Dog Training 101: Top Tips for Best Behavior

When you adopt a dog or add a new pet to the family, training is a critical part of establishing a routine and ensuring success. Here are some tips for training your dog as well as insight into different forms of training.

Beginner Basics: Establishing a Potty Plan

The most important first step with puppies (or even older dogs that a new to your household) is establishing a bathroom schedule.

Creating a consistent, routine is critical. Bathroom schedules must be routine to establish proper habits and teach dogs to understand that they go to the bathroom outside and not in the house.

Age is a good marker for a time frame of how long dogs can hold their bladder. The general rule of thumb is that dogs can hold their bladder one hour for every month of their age, so, if your dog is three months old, they can hold it for three hours. Please note that this is only a general calculation and that accidents happen during potty training.

Since they cannot hold their bladder as long, puppies need to go out often while they are house-training.

For dogs less than six months old potty breaks will be more frequent and happen at regular intervals, such as 30 minutes after each meal and after they drink water. Dogs 6 months to 1-year-old can hold their urine and bowel movements for longer, but still, require frequent trips outside on a regular basis.

Often dogs will give you cues that they need to go out. Pay attention to signs, especially as you and your new family member are getting to know one another. As your dog grows and learns, you will become more familiar with their cues, such as going to the door or trying to get your attention another way, making it easier.

Remember, your dog is learning — it is up to you to provide proper structure and rewards for good behavior. Read more tips about house-training here.

When house-training your new pup, be sure to take them out often and establish a regular bathroom schedule

Hiring a Trainer: When is the Right Time

One of the most common questions that dog owners have is when to enlist the help of a training. The answer is — the sooner, the better. Most trainers offer classes starting at 4-6 months of age. By then, your puppy should know some basic commands, such as sit, down, come, and possibly, stay.

Don’t worry if your dog does not have full command of these cues. Trainers are professionals and they want to help you as much as possible. Establishing an early relationship with a trainer will be beneficial to both you and your dog, especially if you a training refresher in the future.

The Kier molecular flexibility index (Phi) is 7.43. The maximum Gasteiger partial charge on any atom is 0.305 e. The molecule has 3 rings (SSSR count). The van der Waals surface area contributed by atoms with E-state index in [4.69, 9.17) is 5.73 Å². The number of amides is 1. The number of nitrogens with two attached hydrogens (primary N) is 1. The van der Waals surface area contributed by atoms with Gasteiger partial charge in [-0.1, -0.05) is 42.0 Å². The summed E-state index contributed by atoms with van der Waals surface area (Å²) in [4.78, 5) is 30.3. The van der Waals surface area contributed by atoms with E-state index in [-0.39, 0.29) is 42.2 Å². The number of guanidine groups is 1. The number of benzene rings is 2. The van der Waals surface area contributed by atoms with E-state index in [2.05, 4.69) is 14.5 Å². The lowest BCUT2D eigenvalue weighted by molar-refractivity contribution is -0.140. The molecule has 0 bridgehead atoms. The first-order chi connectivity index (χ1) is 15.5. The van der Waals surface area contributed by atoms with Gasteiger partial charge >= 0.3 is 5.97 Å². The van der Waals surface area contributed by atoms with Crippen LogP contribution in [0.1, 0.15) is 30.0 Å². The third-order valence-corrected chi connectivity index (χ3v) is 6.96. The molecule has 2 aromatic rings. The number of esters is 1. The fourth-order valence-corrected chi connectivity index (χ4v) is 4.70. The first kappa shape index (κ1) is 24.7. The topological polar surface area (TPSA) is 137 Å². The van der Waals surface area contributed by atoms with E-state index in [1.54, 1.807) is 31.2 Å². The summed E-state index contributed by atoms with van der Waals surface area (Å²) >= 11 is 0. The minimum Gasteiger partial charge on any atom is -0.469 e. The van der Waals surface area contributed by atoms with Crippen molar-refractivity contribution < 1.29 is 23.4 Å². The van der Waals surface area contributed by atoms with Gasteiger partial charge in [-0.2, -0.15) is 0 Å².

Never Too Old: Teaching Older Dogs

We are all familiar with the classic adage “you can’t teach an old dog new tricks.” However, that is not true. Older dogs can and should still be learning as they continue to develop and mature. This is especially true when adopting an adult or senior pet — these animals often come from unstructured environments and need routine and training to settle into a new home. The good news is that more mature dogs often have a basic understanding of commands and house-training; they may just require a fresher as they are learning their new home and family.

Steps to Success: Types of Training

There are several different training methods for dogs and cats. Here is a look at some of the most popular:

Positive Reinforcement: Positive reinforcement is probably the most popular type of training. It is particularly helpful with potty training, as mentioned above. With this type of training, a reward (treat, praise) is given for good behavior, and bad behavior is ignored.

Clicker Training: This method is fairly popular as well. The premise is similar to positive reinforcement. The clicker is used to reinforce good behavior. When you give your dog a command, you click the clicker as they perform that command, so that they associate the click sound with getting a reward, such as a treat.

Relationship-Based Training: This method helps to build the relationship between dog and owner. This effective method is designed to let the owner and dog bond together while training. Read more about relationship-based training.

Positive reinforcement is a great training tool for dogs.

Training Resources

Trainers:

Training Books:

The ASPCA also offers lots of tips and resources to help with many common dog behavior issues.

Photo by Pixabay on Pexels.com

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